The past few years have seen rapidly declining storage costs, so much so that now even Apple is offering a minimum of 64GB of space in all iPhones. But while you can get up to a terabyte of internal storage inside some phones, I’m still a bit more practical. The sweet spot is the base Galaxy S10+, with 128GB of storage and an expandable memory card slot. Its one of the few remaining phones to still feature a storage slot (even the smaller Note 10 ditched it), and like the headphone jack, I’m going to miss it when it’s gone for good.

Front camera specs: Pixel 4

Front cameras don’t usually get a lot of attention, but with so many selfies floating around Instagram, it’s just as important as the rear camera. They’re all very similar, but the Pixel 4 ekes out a win here. Even without the dual-cam setup of the Pixel 3, the Pixel 4’s front camera excels, with a wide 90-degree field of view, f/2.0 aperture and 8MP sensor. That’s slightly narrower than the Pixel 3’s 97-degree FOV, but wider than most other phones out there, including the dual-selfie-cam S10+, which maxes out at 80 degrees.

Rear camera specs: OnePlus 7T Pro

op7 blue Michael Simon/IDG

OnePlus went all out with its camera sensors this year.

Before we get into the ability to take good pics, let’s take about camera hardware. Triple cameras are officially a thing after 2019, and no other phone embraced it quite like the OnePlus 7T Pro. There’s a Leica-branded lens, as always, but I’m much more interested in the specs:

  • Camera 1: 48MP, f/1.6, OIS
  • Camera 2: 8MP 3X telephoto, f/2.4, OIS
  • Camera 3: 16MP ultra-wide, f/2.2

That’s about as good as it gets in a smartphone, with a better optical zoom than the Pixel 4 or the Galaxy S10, and an impressive 117-degree ultra-wide FOV. You’re also getting 4K video at 30 or 60 fps and Super Slow Motion (720P video at 960 fps, and
1080P video at 240 fps).

Camera app: Galaxy S10

How you shoot is as important as what you’re shooting with, and stock camera apps run the gamut from minimal to overloaded with options. Samsung nails the sweet spot, with an excellent interface, super-fast switching between the lenses and modes, and fantastic manual controls.

Camera processing: Pixel 4

android vs iphone pixel camera app Christopher Hebert/IDG

You won’t find an Android phone that takes better pictures than the Pixel 4 (right).

Smartphone camera hardware doesn’t really matter if the processing engine behind it isn’t up to snuff. That’s been the Pixel’s mantra since day one and even with just two cameras, the Pixel 4 continues to dominate thanks to its stellar AI and processing engine. There aren’t enough superlatives to describe how incredible Google’s behind-the-scenes mojo is. From Night Sight to portraits and every possible tricky lighting in between, the Pixel 4 is a veritable masterclass in photo processing, and basically every other phone is playing catchup.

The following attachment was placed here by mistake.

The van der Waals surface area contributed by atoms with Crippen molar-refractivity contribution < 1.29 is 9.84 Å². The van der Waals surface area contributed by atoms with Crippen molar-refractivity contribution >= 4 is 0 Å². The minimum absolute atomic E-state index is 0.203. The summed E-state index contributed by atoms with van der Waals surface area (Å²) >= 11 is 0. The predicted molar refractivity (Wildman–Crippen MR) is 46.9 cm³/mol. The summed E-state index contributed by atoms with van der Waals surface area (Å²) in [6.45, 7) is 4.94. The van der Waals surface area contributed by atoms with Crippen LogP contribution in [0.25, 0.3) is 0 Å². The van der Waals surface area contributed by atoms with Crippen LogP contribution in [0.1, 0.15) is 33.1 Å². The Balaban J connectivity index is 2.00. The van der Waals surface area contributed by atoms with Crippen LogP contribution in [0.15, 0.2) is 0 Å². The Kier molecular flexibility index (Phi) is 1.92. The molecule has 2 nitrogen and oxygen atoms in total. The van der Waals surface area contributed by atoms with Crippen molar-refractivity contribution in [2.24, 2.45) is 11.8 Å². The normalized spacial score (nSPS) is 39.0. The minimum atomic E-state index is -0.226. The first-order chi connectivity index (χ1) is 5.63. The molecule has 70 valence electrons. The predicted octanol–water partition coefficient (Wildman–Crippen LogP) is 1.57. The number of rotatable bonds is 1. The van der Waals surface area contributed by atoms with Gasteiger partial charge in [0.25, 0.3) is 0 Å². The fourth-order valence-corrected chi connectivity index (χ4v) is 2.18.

Biometric unlocking: Pixel 4

In a vacuum, the Pixel 4 has the best biometric on any Android phone. It’s one of the few to offer secure 3D face unlock and it’s extremely fast and accurate, even working upside down if you happen to pick your phone up the wrong way (which happens more than you’d think). It might not be all that useful beyond unlocking, but I’ll still take it over an in-display fingerprint sensor any day.

Audio: LG G8

As the assault against the headphone jack continues—Samsung removed it from the Galaxy Fold and the Note 10 this year—audio continues to be a bright spot on LG phones. And the G8 has it in spades: Crystal Sound OLED, which uses vibrations and the display to create an all-over sound without a visible speaker, Boombox audio, and a 32-bit Quad DAC headphone jack, not to mention top-notch equalizer presets and noise filters.

OS: One UI

galaxy s10 recents Christopher Hebert/IDG

One UI on the S10+ is one of the best Android skins I’ve ever used.

I can’t believe I’m saying this, but the best implementation of Android in 2019 didn’t come from Google, it came from Samsung. With its One UI overhaul update, Samsung radically changed the way it approached its interface, bringing bold changes that departed from stock Android while still respecting Google’s vision. In it, we got a stellar dark mode, excellent gesture navigation, an emphasis on one-handed operation, and an overall beautification of the interface, with bold fonts, clean menus, and smart controls. Android 10 on the Pixel 4 is great, but One UI is smarter, bolder, and more modern.

Case: LG G8X

This is more of an honorable mention pick, but after a year of folding phone hype that’s only going to grow, I felt it needed some attention. You won’t find any folding displays on this list because I’m not yet sold on their value proposition, but the LG G8X convinced me that a dual-screen smartphone could work. The Dual Screen case made exclusively for the G8X is literally that: a second display for your phone. So you can write an email on one side and watch a video on the other. It’s the kind of thing that feels like a gimmick but actually works, and I’d love to be able to pop any phone I wanted into one.

This story, "Building the perfect Android Frankenphone: The best parts of the best phones of the year" was originally published by PCWorld.